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'Deadwood' - A Commentary

By Paula LaRocque, KERA 90.1 commentator

Dallas, TX – Deadwood and redundancies are the worst enemies of clear and effective writing. 'Deadwood' means words that do no work, and 'redundancy' means words that do the same work. For example, "were found to be in agreement" is wordy, because the single word 'agreed' says the same thing.

"Set a new record" and "new recruit" are redundancies - when you set a record, it's necessarily new, just as recruits are always new.

Deadwood often results from pairing nouns that end in "-ion" with other verbs. For example: "We made a decision" could be "we decided." "They conducted an investigation into" could be "they investigated." "He gave a demonstration" could be "he demonstrated."

Using one active verb will tighten such flab. For example:

"give consideration to" means CONSIDER
"have the need for" means NEED
"made an effort" means TRIED
"made the statement that" means SAID
"were in attendance" means ATTENDED
"has the ability to" means CAN

Prepositions often create deadwood. Prepositions are little words such as 'in,' 'on,' 'of,' 'by,' 'for,' 'with,' and so forth. Cutting those words is one quick way to leaner writing. Here, for example, is a preposition-heavy passage: "He parked in the lot located on Maple Street on a regular basis because there wasn't a sufficient number of spaces on the streets in the vicinity of his office." If that sentence lost many of those prepositions, we'd have a brief, clear, and energetic statement: "He often parked in the Maple Street lot because there weren't enough spaces near his office."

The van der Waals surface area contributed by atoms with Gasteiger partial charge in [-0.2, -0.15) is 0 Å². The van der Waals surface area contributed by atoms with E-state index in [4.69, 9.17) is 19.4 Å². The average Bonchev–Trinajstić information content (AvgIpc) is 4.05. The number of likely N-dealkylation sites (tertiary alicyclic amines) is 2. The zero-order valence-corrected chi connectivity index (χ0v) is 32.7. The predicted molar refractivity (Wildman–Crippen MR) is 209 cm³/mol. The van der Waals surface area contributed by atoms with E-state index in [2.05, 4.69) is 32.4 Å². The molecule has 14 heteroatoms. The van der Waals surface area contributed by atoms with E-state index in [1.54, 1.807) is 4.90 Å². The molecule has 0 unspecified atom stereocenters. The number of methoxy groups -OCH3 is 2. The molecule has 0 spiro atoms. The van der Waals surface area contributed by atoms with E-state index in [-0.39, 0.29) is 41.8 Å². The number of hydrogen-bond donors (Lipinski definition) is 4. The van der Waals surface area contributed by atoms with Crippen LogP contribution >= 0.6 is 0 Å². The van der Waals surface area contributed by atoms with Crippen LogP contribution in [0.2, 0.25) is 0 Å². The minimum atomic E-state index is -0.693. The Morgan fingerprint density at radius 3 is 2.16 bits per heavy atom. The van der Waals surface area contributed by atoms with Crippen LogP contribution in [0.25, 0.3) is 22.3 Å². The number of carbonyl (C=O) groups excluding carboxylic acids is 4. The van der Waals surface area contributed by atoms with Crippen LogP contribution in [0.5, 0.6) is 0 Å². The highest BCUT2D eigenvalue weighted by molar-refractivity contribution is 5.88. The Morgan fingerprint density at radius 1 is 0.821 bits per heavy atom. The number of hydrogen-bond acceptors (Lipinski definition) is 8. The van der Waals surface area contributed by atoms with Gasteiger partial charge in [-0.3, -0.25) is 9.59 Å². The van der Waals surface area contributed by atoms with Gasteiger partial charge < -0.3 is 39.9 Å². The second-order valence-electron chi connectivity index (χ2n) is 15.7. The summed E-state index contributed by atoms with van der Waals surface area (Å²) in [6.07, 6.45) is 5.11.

Here's more prepositional flab:

"until such time as" means UNTIL
"with the exception of" means EXCEPT
"in all other cases" means OTHERWISE
"on the occasion that" means WHEN
"at a later date" means LATER

Redundancies are common in speech but should be edited in writing. We often hear, for example, phrasing such as "past history" or past experience." Of course history and experience must be past. Here are some other redundancies:

"end result" equals RESULT
"sum total" equals TOTAL
"basic fundamental" equals FUNDAMENTAL
"potential promise" equals POTENTIAL
"free gift" equals GIFT
"personal friendship" equals FRIENDSHIP
"12 noon or 12 midnight" equals NOON or MIDNIGHT. After all, each always occurs at 12.

Some redundant expressions are silly. We might hear of "true facts," for example. But facts are true; and if they aren't true, then they're not facts. "He nodded his head" is another silly redundancy. What else might he nod? Or: "She shrugged her shoulders." Again, what else might we shrug but our shoulders? Better are "he nodded" and "she shrugged." We see the same kind of redundancy in "tall in height," "blue in color," "round in shape," "large in size," or "a distance of 30 miles."

Of all editing tasks, cutting deadwood and redundancy is the easiest. And it's well worth the effort because spare and precise writing is not only shorter and clearer, it's also more interesting and energetic.

Paula LaRocque is a former writing coach for the Dallas Morning News. Her latest book is "The Book on Writing - The Ultimate Guide to Writing Well."